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When the Trans-Pacific Strategic Economic Partnership Agreement (P4 Agreement) was signed in 2005, it was hailed as a “high-standard” agreement that could serve as a model within the Asia-Pacific region and attract other countries in the region to join as members. This claim seems to have received support from recent events, such as the launch of the accession negotiation by the US and the expression of interests from Australia, Peru and Vietnam.

This article provides a critical analysis on whether the P4 Agreement is a “high-standard” agreement as its members have claimed. In the view of the author, the P4 Agreement can only be regarded as a “high-standard” agreement if the trade liberalization opportunities and rules restricting trade protections provided for under the agreement are:
1. better than the ones provided for under the WTO Agreements;
2. better than the ones provided for under other agreements concluded between other WTO Members who are not members to the P4 Agreement;
3. better than the ones provided for under the other agreements concluded between the members of the P4 Agreement with non-members to the P4 Agreement;
4. better than the ones provided for under the pre-existing agreements concluded between the members of the P4 Agreement themselves before the P4 Agreement was concluded.

After careful study, this article notes that the P4 Agreement does not compare favorably with other agreements, especially with regard to the following sectors: linearization of tariffs on trade in goods, non-tariff measures, rules on trade remedies, and opening up of the services market. This is rather disappointing, especially as all of the current members of the P4 Agreement are widely regarded as champions of free trade.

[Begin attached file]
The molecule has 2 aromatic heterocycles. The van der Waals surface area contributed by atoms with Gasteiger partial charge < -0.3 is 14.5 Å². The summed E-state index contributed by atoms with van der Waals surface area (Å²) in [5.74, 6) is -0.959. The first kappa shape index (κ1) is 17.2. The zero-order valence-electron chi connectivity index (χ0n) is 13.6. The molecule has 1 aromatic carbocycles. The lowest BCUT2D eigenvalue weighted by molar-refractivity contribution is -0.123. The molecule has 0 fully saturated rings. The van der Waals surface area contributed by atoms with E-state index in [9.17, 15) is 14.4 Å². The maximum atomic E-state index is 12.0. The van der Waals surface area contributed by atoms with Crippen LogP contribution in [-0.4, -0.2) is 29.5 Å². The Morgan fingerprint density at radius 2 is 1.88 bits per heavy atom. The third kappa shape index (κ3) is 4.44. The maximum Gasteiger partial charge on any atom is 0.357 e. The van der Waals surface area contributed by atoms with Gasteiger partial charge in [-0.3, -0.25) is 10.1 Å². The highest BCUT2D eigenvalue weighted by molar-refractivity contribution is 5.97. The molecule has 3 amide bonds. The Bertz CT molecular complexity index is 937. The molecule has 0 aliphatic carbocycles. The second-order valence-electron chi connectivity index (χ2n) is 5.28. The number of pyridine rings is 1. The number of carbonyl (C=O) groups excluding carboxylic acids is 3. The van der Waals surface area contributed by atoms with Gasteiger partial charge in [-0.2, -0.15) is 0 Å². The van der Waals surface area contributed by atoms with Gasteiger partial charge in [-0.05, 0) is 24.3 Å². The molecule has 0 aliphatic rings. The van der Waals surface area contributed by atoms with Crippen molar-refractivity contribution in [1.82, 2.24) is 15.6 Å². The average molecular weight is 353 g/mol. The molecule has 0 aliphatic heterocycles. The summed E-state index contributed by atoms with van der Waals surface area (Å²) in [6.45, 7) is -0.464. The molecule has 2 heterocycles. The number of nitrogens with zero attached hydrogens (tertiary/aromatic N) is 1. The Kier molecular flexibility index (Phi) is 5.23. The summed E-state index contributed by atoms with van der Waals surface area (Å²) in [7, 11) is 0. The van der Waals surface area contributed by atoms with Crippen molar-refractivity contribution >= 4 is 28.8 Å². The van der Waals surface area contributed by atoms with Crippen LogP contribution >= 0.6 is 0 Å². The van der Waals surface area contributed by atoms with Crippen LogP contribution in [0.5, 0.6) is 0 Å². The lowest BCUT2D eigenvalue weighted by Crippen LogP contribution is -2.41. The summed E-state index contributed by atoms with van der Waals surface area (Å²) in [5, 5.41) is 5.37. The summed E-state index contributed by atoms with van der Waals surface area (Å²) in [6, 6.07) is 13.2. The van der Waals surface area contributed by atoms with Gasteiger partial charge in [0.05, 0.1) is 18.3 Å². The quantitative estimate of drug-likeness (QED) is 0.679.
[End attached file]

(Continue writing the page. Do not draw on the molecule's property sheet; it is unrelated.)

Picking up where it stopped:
In the next section, the author discusses the possible factors that might explain for the mismatch between the rhetoric and reality of the P4 Agreement. The article concludes by considering how these factors will play out in the negotiations with the countries which might be interested in acceding to the Agreement, possible implications for the future of the P4 Agreement itself and the wider prospect of trade liberalization in the Asia Pacific region in general, as well as how the P4 Agreement could be re-engineered to truly achieve its stated purposes.


International Trade Law


Trade-led Growth: A Sound Strategy for Asia: Papers presented at the 5th Anniversary Conference of ARTNeT "Trade-Led Growth in Times of Crisis", 2-3 November 2009

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